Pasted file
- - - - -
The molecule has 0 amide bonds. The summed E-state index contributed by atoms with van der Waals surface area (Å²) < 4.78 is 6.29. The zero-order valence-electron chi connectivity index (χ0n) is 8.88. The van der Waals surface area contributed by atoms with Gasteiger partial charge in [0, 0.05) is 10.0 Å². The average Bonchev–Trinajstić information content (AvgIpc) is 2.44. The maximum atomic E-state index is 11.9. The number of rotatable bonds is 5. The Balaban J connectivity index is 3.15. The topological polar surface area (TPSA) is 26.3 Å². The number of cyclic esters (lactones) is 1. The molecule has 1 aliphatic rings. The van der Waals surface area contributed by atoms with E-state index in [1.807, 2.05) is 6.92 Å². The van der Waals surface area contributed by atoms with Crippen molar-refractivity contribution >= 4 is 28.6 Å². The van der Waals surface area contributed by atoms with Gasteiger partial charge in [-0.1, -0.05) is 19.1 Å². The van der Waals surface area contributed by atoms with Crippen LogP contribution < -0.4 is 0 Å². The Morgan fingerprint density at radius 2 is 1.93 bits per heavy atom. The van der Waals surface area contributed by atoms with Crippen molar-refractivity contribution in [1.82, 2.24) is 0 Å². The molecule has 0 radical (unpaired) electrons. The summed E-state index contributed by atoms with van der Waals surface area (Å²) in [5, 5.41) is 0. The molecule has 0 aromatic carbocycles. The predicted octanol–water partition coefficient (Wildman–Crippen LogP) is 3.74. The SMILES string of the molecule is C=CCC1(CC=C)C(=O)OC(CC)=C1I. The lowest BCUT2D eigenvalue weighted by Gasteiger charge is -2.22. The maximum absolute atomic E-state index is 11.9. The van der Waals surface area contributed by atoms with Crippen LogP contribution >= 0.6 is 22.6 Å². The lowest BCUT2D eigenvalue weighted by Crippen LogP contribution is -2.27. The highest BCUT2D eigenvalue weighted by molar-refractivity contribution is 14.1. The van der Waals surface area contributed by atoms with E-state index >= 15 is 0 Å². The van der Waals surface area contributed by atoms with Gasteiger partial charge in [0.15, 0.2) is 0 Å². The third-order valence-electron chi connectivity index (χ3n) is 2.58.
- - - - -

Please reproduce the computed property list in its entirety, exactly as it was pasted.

The molecule has 0 amide bonds. The summed E-state index contributed by atoms with van der Waals surface area (Å²) < 4.78 is 6.29. The zero-order valence-electron chi connectivity index (χ0n) is 8.88. The van der Waals surface area contributed by atoms with Gasteiger partial charge in [0, 0.05) is 10.0 Å². The average Bonchev–Trinajstić information content (AvgIpc) is 2.44. The maximum atomic E-state index is 11.9. The number of rotatable bonds is 5. The Balaban J connectivity index is 3.15. The topological polar surface area (TPSA) is 26.3 Å². The number of cyclic esters (lactones) is 1. The molecule has 1 aliphatic rings. The van der Waals surface area contributed by atoms with E-state index in [1.807, 2.05) is 6.92 Å². The van der Waals surface area contributed by atoms with Crippen molar-refractivity contribution >= 4 is 28.6 Å². The van der Waals surface area contributed by atoms with Gasteiger partial charge in [-0.1, -0.05) is 19.1 Å². The van der Waals surface area contributed by atoms with Crippen LogP contribution < -0.4 is 0 Å². The Morgan fingerprint density at radius 2 is 1.93 bits per heavy atom. The van der Waals surface area contributed by atoms with Crippen molar-refractivity contribution in [1.82, 2.24) is 0 Å². The molecule has 0 radical (unpaired) electrons. The summed E-state index contributed by atoms with van der Waals surface area (Å²) in [5, 5.41) is 0. The molecule has 0 aromatic carbocycles. The predicted octanol–water partition coefficient (Wildman–Crippen LogP) is 3.74. The SMILES string of the molecule is C=CCC1(CC=C)C(=O)OC(CC)=C1I. The lowest BCUT2D eigenvalue weighted by Gasteiger charge is -2.22. The maximum absolute atomic E-state index is 11.9. The van der Waals surface area contributed by atoms with Crippen LogP contribution >= 0.6 is 22.6 Å². The lowest BCUT2D eigenvalue weighted by Crippen LogP contribution is -2.27. The highest BCUT2D eigenvalue weighted by molar-refractivity contribution is 14.1. The van der Waals surface area contributed by atoms with E-state index >= 15 is 0 Å². The van der Waals surface area contributed by atoms with Gasteiger partial charge in [0.15, 0.2) is 0 Å². The third-order valence-electron chi connectivity index (χ3n) is 2.58.